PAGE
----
Other important tax considerations to be addressed include the tax cost of transferring brands or other intangibles to the trading company, managing U.S. tax deferral on international profits, avoiding the creation of a taxable nexus outside the trading company’s location, efficiently moving low-taxed offshore profits within the global structure, and ensuring that all intercompany sales, licenses and services comply with the transfer pricing rules of each affected country.

Perhaps the most critical requirement to achieve the tax benefits under a trading company model is having sufficient commercial “substance” (actual value from employees performing real functions as opposed to a shell) in that company to conduct its business. While the level of substance needed will vary based on the particular business and its operating model, at a minimum, the trading company must have locally based employees with the necessary experience and decision-making authority to manage its business, risks and assets.

If you are contemplating an expansion into the international markets, you need to carefully consider the tax implications of such a venture. The tax considerations highlighted in this article could have a significant impact on the outcome of your final decision and should be part of the decision-making process early on to help mitigate potential risks and take advantage of opportunities. Consulting with a global tax specialist who is highly experienced in this area can be instrumental in helping to develop and implement a tax-optimized business structure for such international expansion.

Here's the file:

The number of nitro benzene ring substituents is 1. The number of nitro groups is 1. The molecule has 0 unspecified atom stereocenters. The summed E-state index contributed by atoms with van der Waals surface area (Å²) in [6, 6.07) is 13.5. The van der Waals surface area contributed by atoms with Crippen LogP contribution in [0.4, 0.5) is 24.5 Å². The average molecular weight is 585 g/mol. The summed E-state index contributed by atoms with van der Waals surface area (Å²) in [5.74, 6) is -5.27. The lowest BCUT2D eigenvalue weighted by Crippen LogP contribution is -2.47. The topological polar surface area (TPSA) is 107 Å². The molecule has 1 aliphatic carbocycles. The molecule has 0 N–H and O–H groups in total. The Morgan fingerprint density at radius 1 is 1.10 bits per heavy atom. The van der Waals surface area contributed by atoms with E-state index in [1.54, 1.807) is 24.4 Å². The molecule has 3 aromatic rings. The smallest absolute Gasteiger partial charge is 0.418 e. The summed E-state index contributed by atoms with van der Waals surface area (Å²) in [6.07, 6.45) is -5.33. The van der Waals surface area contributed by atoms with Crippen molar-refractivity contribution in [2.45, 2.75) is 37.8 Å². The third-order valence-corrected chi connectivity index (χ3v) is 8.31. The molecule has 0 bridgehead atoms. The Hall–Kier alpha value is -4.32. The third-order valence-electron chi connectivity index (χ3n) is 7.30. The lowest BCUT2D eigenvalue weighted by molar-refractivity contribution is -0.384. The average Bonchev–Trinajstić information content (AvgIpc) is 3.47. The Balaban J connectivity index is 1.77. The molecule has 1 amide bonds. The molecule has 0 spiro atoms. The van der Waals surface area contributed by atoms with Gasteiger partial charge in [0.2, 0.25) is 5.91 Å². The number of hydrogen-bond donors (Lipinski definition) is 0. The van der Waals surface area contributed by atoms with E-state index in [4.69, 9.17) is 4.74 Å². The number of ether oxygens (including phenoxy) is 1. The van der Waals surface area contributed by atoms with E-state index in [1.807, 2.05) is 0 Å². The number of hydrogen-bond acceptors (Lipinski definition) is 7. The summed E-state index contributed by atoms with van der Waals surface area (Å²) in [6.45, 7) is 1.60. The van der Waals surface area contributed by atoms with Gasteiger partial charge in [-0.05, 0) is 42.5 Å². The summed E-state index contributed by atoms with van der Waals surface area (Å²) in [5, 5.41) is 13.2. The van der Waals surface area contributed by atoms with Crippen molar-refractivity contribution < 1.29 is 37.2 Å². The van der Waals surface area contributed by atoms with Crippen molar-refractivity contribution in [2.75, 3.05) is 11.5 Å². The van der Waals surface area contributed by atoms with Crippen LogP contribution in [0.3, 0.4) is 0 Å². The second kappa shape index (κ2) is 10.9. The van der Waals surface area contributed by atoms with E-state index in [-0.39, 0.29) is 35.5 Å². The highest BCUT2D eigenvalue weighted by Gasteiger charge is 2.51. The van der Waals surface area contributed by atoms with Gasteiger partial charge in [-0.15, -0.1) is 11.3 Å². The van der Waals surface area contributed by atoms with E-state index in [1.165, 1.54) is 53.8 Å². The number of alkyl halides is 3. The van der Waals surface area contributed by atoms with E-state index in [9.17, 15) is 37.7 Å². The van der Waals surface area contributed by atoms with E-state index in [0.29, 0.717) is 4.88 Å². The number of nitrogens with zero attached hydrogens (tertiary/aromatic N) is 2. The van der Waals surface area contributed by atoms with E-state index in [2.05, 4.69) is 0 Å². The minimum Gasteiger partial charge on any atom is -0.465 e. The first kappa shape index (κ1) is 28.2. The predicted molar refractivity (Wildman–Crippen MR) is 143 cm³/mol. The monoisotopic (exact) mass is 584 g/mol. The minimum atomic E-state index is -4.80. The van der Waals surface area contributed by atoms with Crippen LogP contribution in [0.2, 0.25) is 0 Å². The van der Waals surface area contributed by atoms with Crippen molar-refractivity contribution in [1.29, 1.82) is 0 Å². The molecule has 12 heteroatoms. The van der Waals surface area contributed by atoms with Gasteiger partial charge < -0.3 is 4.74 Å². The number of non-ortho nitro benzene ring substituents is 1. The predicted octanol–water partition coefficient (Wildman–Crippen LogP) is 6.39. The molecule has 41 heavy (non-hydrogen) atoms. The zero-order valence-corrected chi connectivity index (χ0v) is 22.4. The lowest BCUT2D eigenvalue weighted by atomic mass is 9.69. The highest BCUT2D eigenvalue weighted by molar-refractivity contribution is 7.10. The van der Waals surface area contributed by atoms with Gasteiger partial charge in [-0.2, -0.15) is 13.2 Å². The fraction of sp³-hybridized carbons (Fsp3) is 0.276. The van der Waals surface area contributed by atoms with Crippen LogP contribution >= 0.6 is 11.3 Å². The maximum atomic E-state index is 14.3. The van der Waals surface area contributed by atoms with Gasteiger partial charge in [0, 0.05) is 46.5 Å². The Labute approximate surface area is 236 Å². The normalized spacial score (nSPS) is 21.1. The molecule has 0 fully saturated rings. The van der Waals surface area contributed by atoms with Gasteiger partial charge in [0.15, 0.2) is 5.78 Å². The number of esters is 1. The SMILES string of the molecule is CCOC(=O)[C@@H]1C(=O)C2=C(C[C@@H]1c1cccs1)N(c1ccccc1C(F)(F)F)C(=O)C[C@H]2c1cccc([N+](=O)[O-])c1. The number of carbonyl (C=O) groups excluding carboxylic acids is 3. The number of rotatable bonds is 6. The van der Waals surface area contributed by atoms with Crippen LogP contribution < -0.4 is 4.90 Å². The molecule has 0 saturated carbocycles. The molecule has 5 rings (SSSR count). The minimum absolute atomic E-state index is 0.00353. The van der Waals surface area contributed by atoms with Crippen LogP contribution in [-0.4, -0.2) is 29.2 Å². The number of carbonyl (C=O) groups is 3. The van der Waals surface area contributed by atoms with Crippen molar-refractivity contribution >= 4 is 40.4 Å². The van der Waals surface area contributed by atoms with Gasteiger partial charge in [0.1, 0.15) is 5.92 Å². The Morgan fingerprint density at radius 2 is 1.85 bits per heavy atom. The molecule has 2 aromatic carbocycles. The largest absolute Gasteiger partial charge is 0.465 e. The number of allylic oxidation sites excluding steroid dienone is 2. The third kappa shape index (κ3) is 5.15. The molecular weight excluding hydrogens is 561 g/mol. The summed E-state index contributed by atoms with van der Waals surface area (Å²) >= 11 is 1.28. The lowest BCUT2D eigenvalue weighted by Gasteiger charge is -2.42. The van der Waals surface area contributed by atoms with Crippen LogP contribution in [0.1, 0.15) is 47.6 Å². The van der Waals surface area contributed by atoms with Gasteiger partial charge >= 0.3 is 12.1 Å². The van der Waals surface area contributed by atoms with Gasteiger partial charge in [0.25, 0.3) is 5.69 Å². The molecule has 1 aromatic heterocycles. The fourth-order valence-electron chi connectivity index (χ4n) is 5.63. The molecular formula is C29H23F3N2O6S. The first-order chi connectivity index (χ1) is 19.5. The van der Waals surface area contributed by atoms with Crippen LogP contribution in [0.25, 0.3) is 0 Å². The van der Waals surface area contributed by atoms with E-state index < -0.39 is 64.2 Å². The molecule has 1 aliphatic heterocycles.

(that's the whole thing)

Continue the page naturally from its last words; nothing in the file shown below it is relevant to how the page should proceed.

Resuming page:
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Copyright © 2014, CBIZ, Inc. All rights reserved. Contents of this publication may not be reproduced without the express written consent of CBIZ. To ensure compliance with requirements imposed by the IRS, we inform you that-unless specifically indicated otherwise-any tax advice in this communication is not written with the intent that it be used, and in fact it cannot be used, to avoid penalties under the Internal Revenue Code, or to promote, market, or recommend to another person any tax related matter. This publication is distributed with the understanding that CBIZ is not rendering legal, accounting or other professional advice. The reader is advised to contact a tax professional prior to taking any action based upon this information. CBIZ assumes no liability whatsoever in connection with the use of this information and assumes no obligation to inform the reader of any changes in tax laws or other factors that could affect the information contained herein.

CBIZ MHM is the brand name for CBIZ MHM, LLC, a national professional services company providing tax, financial advisory and consulting services to individuals, tax-exempt organizations and a wide range of publicly-traded and privately-held companies. CBIZ MHM, LLC is a fully owned subsidiary of CBIZ, Inc. (NYSE: CBZ).